Audi has increased its rivalry with BMW by recruiting a board member of the Munich company as its new CEO.
Since Rupert Stadler was forced to leave his role at Audi in disgrace, the crucial source of profits for the VW Group has been managed by Bram Schot as an interim measure.
The man who will soon become substantive in his role as Audi’s new CEO is Markus Duesmann. Although it was expected that Duesmann was going to replace Stadler without disruption to organisational continuation, this has not been the case.
At the time when Duesmann was recruited by Audi, in late 2018, he oversaw BMW’s supplier network and purchasing. BMW enacted a blocking clause which exists within the German automotive industry, relating to highly skilled staff. This prevented Duesmann from leaving on his own timeline.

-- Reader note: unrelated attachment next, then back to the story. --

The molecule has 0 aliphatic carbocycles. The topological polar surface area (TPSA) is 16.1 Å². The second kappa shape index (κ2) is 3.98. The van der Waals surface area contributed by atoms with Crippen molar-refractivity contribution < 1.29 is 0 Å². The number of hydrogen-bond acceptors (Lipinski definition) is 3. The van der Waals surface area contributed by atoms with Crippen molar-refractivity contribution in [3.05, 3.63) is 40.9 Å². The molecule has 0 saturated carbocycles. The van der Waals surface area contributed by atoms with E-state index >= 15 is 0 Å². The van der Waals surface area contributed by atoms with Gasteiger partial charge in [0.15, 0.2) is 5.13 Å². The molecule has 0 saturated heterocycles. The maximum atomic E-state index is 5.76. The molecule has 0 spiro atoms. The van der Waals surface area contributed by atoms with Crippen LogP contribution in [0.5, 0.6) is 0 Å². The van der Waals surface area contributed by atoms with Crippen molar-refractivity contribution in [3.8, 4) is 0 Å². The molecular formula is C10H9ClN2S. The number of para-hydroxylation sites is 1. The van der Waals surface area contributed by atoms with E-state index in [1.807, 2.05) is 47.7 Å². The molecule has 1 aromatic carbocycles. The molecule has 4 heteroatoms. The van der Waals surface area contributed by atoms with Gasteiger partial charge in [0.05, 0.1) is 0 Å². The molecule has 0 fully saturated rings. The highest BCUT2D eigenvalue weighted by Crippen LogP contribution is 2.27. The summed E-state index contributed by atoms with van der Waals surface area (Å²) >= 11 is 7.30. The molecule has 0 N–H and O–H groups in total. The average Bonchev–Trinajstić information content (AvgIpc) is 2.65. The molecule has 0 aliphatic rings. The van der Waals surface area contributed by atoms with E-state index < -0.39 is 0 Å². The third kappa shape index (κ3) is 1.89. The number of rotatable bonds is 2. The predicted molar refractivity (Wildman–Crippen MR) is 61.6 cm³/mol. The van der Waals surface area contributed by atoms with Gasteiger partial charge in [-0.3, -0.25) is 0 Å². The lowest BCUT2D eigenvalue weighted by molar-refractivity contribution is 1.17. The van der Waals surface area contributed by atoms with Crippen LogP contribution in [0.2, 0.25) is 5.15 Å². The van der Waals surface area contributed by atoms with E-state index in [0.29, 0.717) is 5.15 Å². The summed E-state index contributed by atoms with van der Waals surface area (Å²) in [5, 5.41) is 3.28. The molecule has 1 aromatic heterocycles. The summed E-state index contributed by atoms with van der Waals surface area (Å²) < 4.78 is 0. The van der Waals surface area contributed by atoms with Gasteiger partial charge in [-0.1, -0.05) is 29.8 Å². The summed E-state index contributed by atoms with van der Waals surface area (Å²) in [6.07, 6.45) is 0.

New developments have seen BMW relenting its position and Duesmann is expected to join Audi a few months earlier than anticipated – although still many months later than he originally wanted to. Duesmann’s official contract with BMW expires at the end of September, which could finally see him move officially into his new role as Audi CEO.
Who is Markus Duesmann and why do Audi want him so badly? Although his final board position at BMW was in supply chain, he is a veritable engine design genius.
Duesmann started his career at Mercedes-Benz, where he worked as a design engineer for the V12 development project (1992-1995). He was also in charge of Mercedes-Benz’s F1 engine development (2005-2006), before joining BMW, where he was entrusted with influential positions: as the engineer responsible for driving dynamics (2010-2012) and powertrain development (2012-2016).
From Duesmann’s impressive resume it is obvious that he possesses immense technical skills and project management abilities. As Audi looks to transition from internal-combustion to electric power, he would appear to be a very appropriate appointment as CEO.